This wide-ranging book critically reviews the ways in which religious and non-religious belief systems interact with scientific methods, traditions and theories. Moving beyond the traditional focus on the United States, the book shows how debates about science and belief are firmly embedded in political conflict, class, community and culture.
This timely book critically examines the capabilities and limitations of new areas of biology, especially epigenetics and neuroscience, that are used as powerful arguments for developing social policy in a particular direction, exploring their implications for policy and practice.
Taking a life course and generational perspective, this collection examines topics such as work-life balance, transnational families, digital storytelling and mobile parenting. It offers tools that allow for an informed and critical understanding of ICTs and family dynamics.
Measuring research impact and engagement is a much debated topic in the UK and internationally. This book is the first to provide a critical review of the research impact agenda, situating it within international efforts to improve research utilisation.
A best-seller in France, this English language edition introduces readers to an alternative perspective on our technological future. Bihouix skilfully goes against the grain to argue that ‘high’ technology will not solve global problems and envisages a different approach to manage our resources and build a more resilient and sustainable society.
This book is a timely analysis of the growing impact of digital technologies on populism in the US and beyond. Scott Timcke uses Marxist analysis to explore the way digital devices, social networks, data and algorithms, and the technology giants that lie behind them, are changing the way people think about politics and society.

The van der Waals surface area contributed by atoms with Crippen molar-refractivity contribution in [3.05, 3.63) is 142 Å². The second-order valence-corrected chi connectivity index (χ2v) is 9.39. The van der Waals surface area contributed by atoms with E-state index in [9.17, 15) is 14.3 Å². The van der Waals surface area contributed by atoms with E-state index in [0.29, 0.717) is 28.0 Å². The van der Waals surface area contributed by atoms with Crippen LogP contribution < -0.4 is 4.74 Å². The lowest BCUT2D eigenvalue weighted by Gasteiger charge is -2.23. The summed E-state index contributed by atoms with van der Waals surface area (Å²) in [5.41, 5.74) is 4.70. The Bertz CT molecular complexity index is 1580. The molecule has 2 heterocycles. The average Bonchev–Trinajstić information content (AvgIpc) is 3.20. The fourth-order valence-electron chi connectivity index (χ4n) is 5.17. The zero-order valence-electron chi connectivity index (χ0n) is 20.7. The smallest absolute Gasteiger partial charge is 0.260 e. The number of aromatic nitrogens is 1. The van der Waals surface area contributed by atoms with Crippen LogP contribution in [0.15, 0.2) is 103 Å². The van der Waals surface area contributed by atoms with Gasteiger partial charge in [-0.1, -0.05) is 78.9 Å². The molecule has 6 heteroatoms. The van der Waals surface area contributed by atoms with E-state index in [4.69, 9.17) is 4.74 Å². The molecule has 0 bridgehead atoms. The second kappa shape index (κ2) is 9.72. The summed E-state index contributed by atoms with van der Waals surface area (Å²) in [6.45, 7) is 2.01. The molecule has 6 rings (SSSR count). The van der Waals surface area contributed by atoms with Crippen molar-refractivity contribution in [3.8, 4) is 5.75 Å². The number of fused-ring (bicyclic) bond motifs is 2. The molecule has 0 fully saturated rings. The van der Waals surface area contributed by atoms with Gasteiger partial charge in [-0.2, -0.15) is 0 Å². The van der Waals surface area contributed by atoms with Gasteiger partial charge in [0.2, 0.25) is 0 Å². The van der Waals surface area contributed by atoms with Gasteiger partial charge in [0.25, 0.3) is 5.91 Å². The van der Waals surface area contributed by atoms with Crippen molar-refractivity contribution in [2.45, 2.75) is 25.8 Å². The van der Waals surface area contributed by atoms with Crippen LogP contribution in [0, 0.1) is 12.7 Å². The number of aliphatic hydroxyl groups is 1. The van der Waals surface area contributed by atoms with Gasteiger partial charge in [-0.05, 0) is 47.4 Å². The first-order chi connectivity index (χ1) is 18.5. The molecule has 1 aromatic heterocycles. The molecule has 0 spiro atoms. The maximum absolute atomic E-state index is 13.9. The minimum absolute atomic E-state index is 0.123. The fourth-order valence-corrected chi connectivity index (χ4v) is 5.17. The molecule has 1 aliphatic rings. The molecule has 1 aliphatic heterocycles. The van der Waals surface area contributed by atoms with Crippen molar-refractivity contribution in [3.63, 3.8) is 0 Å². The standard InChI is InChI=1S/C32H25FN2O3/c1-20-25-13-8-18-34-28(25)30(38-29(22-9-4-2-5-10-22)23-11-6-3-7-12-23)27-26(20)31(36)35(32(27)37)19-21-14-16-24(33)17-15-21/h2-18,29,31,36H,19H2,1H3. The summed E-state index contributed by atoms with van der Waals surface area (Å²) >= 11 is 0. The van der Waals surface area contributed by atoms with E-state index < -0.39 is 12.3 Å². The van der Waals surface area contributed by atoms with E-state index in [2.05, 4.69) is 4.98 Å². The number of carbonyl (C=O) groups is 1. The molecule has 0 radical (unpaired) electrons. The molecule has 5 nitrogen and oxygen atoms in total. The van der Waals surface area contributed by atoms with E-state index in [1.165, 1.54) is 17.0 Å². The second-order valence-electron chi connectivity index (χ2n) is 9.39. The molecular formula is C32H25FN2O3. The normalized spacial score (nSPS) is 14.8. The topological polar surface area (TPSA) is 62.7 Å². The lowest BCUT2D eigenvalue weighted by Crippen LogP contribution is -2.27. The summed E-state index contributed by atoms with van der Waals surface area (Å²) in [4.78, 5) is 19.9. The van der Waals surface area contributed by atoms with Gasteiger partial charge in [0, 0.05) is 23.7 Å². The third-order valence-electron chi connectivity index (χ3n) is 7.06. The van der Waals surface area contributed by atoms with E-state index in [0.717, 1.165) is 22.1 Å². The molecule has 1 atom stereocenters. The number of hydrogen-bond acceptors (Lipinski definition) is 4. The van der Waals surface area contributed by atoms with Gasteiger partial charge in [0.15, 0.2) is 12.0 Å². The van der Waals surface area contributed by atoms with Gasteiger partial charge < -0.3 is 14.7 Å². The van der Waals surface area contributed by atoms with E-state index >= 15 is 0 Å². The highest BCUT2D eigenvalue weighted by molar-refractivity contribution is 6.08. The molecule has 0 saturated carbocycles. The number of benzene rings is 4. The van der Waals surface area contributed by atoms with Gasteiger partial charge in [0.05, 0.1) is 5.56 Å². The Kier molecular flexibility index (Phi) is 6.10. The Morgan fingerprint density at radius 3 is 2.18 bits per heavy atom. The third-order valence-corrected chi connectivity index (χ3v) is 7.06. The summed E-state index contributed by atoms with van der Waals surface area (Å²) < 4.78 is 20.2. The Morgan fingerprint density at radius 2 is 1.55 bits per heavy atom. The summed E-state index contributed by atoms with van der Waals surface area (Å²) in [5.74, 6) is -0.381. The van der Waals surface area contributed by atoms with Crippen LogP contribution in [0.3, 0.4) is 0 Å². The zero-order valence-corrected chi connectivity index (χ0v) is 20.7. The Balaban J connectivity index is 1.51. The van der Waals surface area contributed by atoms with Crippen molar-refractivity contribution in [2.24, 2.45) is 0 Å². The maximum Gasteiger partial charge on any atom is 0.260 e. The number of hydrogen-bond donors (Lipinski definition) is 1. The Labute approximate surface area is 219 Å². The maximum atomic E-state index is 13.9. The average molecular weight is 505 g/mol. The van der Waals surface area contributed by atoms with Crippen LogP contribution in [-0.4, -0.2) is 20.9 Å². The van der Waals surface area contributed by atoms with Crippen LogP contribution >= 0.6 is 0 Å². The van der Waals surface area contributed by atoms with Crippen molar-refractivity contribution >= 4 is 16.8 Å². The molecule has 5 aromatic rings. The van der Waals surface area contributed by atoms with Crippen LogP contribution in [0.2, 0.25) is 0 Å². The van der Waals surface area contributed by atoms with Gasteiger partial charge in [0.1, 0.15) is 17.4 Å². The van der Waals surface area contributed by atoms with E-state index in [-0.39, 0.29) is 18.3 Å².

This book is the first comparative study of media technologies in Japan and the two Koreas which illuminates the peculiar geopolitical relations between the three countries through their development and use of digital technologies, drawing from political economy, cultural studies, and technology studies.
Available Open Access under CC-BY-NC licence. Drawing on participatory international research, this book argues for a radical transformation in children’s roles in responding, planning and adapting to disasters. It demonstrates how child-centred ways of working will benefit all those involved.
This is the first book to connect digital media technologies in digital sociology to traditional sociological and offers a much needed overview of it. It includes problems of the digital age in relation to inequality and identity, making it suitable for use for a global audience on a variety of courses.
In this highly topical book, John Michael Roberts employs a political economy perspective to explore the relationship between financial neoliberal capitalism and digital publics. He offers an indispensable guide to understanding the relationship between the state, new media activism and neoliberal practices.
Igniting a new field of scholarly inquiry, this pioneering book introduces cybernetic thinking to politics and organizational studies to explore the continuing development of the radical idea of participatory democracy within organizations.